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Tennessee-Virginia Tech “Battle of Britsol” Not a Monumental College Football Moment

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Randy Sartin-USA TODAY Sports

It’s official – the Tennessee Volunteers and Virginia Tech Hokies will rewrite the history books when the schools play a football game at Bristol Motor Speedway in 2016. Rumors about the game began percolating online last week until being confirmed during a news conference Monday morning.

The ”Battle of Bristol,” as it’s being called, will easily shatter the current attendance record for an NCAA football game, but other than that, this game won’t even register on the scale of monumental moments in college football history.

Sure, the speedway holds around 160,000 fans and is located 125 highway miles southwest of Blacksburg, Va. and 111 highway miles northeast of Knoxville, Tenn. – ideally situated between the two schools’ campuses. But Sept. 10, 2016 won’t even come close to being one of the truly meaningful days in college football history.

Number 1: this won’t even be the first football game at Bristol. Back in 1961, when the grandstands didn’t hold nearly the amount of fans they do today, it hosted a preseason NFL game between the Washington Redskins and Philadelphia Eagles.

Now, the capacity has increased tremendously, lending the venue to the megalomaniacal visions of its owner.

”Our goal is to set a world record for the largest attended football game in the world,” track owner Burton Smith told The Associated Press. And that goal will be achieved.

But there have been far more significant games in the annals of college football, heralding moments that changed the sport forever. Here are just a few examples to illustrate what does constitute a truly historical college football game.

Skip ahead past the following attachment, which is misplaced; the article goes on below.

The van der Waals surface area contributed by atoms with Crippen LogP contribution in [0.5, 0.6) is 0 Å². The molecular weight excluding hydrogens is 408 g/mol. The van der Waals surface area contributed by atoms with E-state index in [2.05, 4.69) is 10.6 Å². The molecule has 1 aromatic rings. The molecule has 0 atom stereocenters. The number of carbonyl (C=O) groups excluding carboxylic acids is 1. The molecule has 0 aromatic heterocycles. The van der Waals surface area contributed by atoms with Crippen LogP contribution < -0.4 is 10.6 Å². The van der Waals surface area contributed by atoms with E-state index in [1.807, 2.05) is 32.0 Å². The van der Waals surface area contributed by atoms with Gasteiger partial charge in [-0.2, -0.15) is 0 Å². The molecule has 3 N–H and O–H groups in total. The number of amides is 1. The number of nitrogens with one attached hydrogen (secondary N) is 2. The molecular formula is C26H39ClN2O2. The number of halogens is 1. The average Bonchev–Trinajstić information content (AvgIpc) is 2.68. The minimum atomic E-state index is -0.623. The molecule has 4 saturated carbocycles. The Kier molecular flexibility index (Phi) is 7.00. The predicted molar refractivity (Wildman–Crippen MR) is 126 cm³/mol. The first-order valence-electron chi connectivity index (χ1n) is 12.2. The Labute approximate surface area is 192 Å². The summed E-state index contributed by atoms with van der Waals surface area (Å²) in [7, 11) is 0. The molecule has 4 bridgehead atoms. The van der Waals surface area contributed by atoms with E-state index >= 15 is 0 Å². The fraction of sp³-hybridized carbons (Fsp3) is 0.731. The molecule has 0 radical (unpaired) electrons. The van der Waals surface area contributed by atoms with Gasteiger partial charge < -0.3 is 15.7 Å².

Disclaimer: The first-ever college football game was a inherently obvious choice here that the author didn’t deem it necessary to include.

Creation of the NCAA

On Nov. 25, 1905, Yale’s J.J. Quill broke the nose of Harvard’s Hooks Burr with an open-fisted punch. At the time, football had not become as much a part of the fabric of America as it is today, and folks were outraged by what transpired during this game. The incident was a near fatal blow to the sport, which people wanted to ban because of excessive violence.

None other than President Theodore Roosevelt happened to be one of these people and decided to call in the presidents of the two schools to have a conference. The result was the formation of the NCAA and a completely new rule book, which some might say was a significant development in college football history.

Introduction of the forward pass

The North Carolina Tar Heels claim they threw the first forward pass in the game of football in 1895 in a 6-0 win over the Georgia Bulldogs. If they did, it wasn’t a legal play according to Smithsonian Magazine, which cites the legalization of the pass as taking place 10 years later.

In December 1905, representatives of 62 schools met in New York to change the rules of college football to make the game safer, following a season during which there were 18 recorded fatalities. The biggest change was to make the forward pass legal. Though it didn’t revolutionize the game right away, since many established coaches failed to embrace the new-fangled offensive weapon, the rule change was the beginning the transformation of football into the modern game.

The first SEC Championship Game

In 1991, the SEC expanded to 12 teams, split into East and West divisions and became the first conference to hold a championship game. The first SEC Championship Game was played in 1992 at Legion Field in Birmingham, Ala. No. 2 Alabama defeated No. 12 Florida 28-21.

The SEC’s pioneering move forever altered the way college football’s regular season ends, as many other conferences have adopted the divisional/championship-game format. The first to do so was the Big 12 in 1996.

The preceding games significantly changed the sport of college football forever. Unfortunately, the “Battle of Bristol” seems more of a novelty than something of substance.

Scott Page is a college football writer for RantSports.com. Follow him on Twitter, Like him on Facebook or add him to your network on Google.